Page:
Beyond registration numbers: how popular are new generic TLDs?
- 8 months ago
- 3 min read
How are new gTLDs used and how much traffic do they attract? We dived into our data and made some interesting discoveries.
In 2012 the Internet Corporation for Assigned Names and Numbers (ICANN) launched a program for new generic top-level domains (new gTLDs) in order to expand the domain name system. TLDs are a crucial part of a web address and represent the letters behind the domain name and dot.
A TLD that doesn’t refer to a country or a territory is known as a generic TLD (gTLD), examples are .com, .net and .org. But in order to boost innovation, competition and consumer choice, new gTLDs have been introduced. Since the inception of the program, over 1,200 new gTLDs have been created: some of the more recent additions include .kids, .music or .spa.
But, how popular are these new gTLDs and how are they being used?
To address these questions we first look at the ones that have the highest number of domains registered in the respective zone files. Scoring first, second and third are .xyz, .online and .top.
However, looking solely at the total number of domains listed in the zone file doesn’t reveal whether the domain is actually associated with an active webpage. When we look at the percentage of domains that are associated with an active website, we see that among the largest new gTLDs, .online, .tech and .store are scoring highest with respectively 41%, 40% and 37% of domains directing to an active website.
Going one step further, if we now exclude pages such as placeholders and parked domains, another reshuffle happens: while .online and .store still remain in the top three, .tokyo comes into second place with 22% of domains pointing to an active website that likely represents a site with individualized content or a business site. At the bottom of the range of the 20 largest new gTLDs are .buzz, .icu and .cyou. These new gTLDs have less than 13% of domains associated with an accessible webpage. At the very bottom, only 2% of domains listed in the .cyou zone file direct to a webpage that is active and not a placeholder.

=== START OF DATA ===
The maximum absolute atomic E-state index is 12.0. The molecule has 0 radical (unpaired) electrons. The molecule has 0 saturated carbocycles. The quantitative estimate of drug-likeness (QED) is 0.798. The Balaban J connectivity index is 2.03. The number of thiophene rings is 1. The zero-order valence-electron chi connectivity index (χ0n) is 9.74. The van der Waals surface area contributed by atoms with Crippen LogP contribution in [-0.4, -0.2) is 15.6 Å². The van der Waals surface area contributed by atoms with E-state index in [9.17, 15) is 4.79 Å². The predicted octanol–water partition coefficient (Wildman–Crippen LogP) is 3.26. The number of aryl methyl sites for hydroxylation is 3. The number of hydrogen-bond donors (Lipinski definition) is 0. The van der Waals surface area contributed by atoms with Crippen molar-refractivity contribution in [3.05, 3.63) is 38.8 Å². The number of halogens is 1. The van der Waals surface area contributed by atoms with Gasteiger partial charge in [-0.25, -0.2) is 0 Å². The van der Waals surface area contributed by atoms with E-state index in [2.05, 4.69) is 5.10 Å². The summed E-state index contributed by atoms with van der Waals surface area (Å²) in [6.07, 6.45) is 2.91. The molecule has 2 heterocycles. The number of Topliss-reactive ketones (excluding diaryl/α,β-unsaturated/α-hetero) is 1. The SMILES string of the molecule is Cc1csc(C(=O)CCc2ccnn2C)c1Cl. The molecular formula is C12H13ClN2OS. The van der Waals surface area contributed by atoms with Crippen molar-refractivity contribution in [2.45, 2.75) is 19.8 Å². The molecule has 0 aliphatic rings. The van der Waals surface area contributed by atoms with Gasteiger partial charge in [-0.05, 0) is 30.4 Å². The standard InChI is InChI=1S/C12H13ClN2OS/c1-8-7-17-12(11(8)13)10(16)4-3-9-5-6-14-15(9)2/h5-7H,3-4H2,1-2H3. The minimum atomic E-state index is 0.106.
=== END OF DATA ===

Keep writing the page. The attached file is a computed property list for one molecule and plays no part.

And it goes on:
Because active websites alone still say little about how often these sites are accessed, we went one step further and looked at our proprietary Traffic Index measure. The Traffic Index is an index where we compare the traffic of a website to the traffic to www.google.com. Below, we show the share of domains that received little or no traffic (A), moderate traffic (B) and high traffic (C).
Here we see that .dev, .club and .tech are the new gTLDs with the highest share of domains that are frequently visited. Ecommerce associated new gTLDs such as .store and .shop also show a relatively high percentage of domains with moderate and high Traffic Index. As expected from the results above, .icu and .buzz have the lowest share of domains with moderate and high traffic.
The quantity of new gTLD registrations doesn’t necessarily translate to the number of active websites. To get a true understanding of how they're used and how popular they are, additional factors should be considered.
Taken together, our analysis of the top 20 new gTLDs based on the number of domains registered in the respective zone file has shown that the quantity of registrations doesn’t necessarily translate to the number of active websites. To get a true understanding of how these new gTLDs are used and how popular they are, additional factors should be considered. If the goal of these new gTLDs is to increase innovation and competition, a better understanding of the type of website associated with a certain new gTLD as well as the traffic that these domains attract can help to measure the true impact of these new additions.